Treatment of Halitosis: History
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Halitosis, or bad breath, is an oral health problem characterized by an unpleasant malodor emanating from the oral cavity. This condition can have different origins and causes a negative burden in social interactions, communication and quality of life, and can in uncommon cases be indicative of underlying non-oral non-communicable diseases.

  • halitosis
  • periodontal disease
  • periodontitis
  • tongue coating

1. Treatments for Intra-Oral Causes

The course of treatment for halitosis is determined after a thorough oral clinical examination, including the dentition, soft tissue, and periodontal health status. All active caries, secondary caries, pulp pathology, oral pathologies such as chronic ulcerative conditions, oral candidiasis and xerostomia, must be identified, diagnosed and treated appropriately. Moreover, the diagnosis of periodontal diseases such as gingivitis, periodontitis or necrotizing periodontal diseases, should be performed and adequately treated, since these pathologies are a major contributor to the levels of oral VSC [79].The treatment of intra-oral halitosis include four phases: (1) mechanical reduction of nutrients and intraoral microorganisms; (2) chemical reduction of microorganisms; (3) inversion of volatile gases into non-volatile components (chemical neutralization of VSC) or (4) masking the malodor [91].

1.1. Mechanical Reduction

Bearing in mind that microorganisms and their metabolites are involved in halitosis etiopathogenesis, mechanical removal of biofilm and microorganisms is the first step in halitosis control [92]. Tongue coating is the main causal factor of intraoral halitosis, hence the importance of extensive cleaning of the tongue. Scraping the dorsum of the tongue reduces both available nutrients and available microorganisms, leading to improved odor [93]. All patients should receive clear instructions on the most appropriate oral hygiene care for their case, as well as an explanation of tongue cleaning. The patient should gently brush the dorsum of the tongue with a soft bristle brush and a toothpaste in 5 to 15 movements. The area that tends to accumulate bacterial deposits and keratin and food debris, contributing to physiological halitosis is terminal sulcus, is the division between the posterior and middle thirds of the tongue. Removal of these materials decreases the release of VSCs.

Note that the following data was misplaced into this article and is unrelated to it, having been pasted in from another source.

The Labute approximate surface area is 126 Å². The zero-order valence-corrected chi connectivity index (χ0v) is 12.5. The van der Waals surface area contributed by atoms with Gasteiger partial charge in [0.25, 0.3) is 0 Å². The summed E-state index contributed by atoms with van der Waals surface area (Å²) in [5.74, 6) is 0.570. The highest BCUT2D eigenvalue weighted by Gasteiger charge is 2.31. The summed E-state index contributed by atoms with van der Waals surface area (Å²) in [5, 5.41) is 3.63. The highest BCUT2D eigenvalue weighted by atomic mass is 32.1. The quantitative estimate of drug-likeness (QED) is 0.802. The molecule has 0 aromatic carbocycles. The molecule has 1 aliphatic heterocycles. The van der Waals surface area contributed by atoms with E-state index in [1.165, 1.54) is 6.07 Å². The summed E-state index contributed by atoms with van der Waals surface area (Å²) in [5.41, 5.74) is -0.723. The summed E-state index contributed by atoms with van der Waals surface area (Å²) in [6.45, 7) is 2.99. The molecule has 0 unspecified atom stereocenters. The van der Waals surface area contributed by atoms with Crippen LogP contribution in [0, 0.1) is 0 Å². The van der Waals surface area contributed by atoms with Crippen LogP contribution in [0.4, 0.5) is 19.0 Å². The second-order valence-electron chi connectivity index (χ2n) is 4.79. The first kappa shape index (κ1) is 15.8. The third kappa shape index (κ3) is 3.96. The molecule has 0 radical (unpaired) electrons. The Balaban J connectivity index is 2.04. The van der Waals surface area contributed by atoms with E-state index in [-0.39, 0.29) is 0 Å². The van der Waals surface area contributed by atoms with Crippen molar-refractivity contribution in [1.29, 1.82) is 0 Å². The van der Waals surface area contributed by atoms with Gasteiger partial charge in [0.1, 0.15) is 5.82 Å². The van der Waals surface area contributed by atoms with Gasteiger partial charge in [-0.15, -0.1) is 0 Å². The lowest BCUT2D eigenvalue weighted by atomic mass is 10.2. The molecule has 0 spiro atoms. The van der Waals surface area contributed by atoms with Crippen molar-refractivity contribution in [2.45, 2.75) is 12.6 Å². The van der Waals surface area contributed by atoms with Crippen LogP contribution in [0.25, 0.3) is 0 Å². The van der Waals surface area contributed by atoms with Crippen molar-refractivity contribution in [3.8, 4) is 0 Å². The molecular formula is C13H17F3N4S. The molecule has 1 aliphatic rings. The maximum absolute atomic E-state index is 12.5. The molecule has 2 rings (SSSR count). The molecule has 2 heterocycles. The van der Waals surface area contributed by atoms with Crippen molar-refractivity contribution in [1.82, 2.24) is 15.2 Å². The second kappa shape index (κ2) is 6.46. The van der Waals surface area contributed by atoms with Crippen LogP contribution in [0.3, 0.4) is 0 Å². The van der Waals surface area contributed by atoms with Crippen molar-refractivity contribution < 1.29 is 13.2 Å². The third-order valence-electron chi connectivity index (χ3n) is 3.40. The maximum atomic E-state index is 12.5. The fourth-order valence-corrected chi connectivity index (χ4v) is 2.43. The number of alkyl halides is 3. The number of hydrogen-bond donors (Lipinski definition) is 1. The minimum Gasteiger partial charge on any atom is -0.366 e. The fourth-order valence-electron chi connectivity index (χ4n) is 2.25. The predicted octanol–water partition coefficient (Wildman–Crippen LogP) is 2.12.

There are two ways to do daily tongue cleaning: using a regular toothbrush or using atongue scraper [94]. It was described in a systematic review published by Van der Sleen et al. that tongue brushing or tongue scraping allows the reduction of tongue coating and improvement of halitosis. According to these authors, tongue scrapers are suitable for the anatomy of the tongue and reduce 75% of VSCs compared to 45% when a toothbrush is used [95].
On the other hand, in a Cochrane review in 2006, which compared randomized controlled trials for different tongue cleaning methods, concluded that there was a weak, but statistically significant, difference in the reduction of VSC levels when scrapers or cleaners were used instead of toothbrushes [96]. More studies are needed for clearer conclusions.
Since periodontitis is a major cause of oral malodor, treating periodontitis will also improve halitosis.
One-stage full-mouth disinfection can be performed, as described by Bollenet et al. [97], combining scaling and root planing with the use of chlorhexidine. There is a significant microbiological reduction up to 2 months, with reduced organoleptic scores [98].
The accumulation of bacterial plaque due to lack of interproximal cleaning leads to a high incidence of malodor, so it is essential to use dental floss/interproximal brush to control bacterial plaque and oral microorganisms [99].
The oral health professional should dedicate time from their consultation to the motivation and instruction of oral hygiene care to patients. This is the only way to achieve good treatment adherence results [100].

1.2. Chemical Reduction

Antibacterial agents for mouthwashes include chlorhexidine (CHX), cetylpyridinium chloride (CPC), and triclosan. Its mechanism acts on bacteria capable of producing volatile sulfur compounds [29].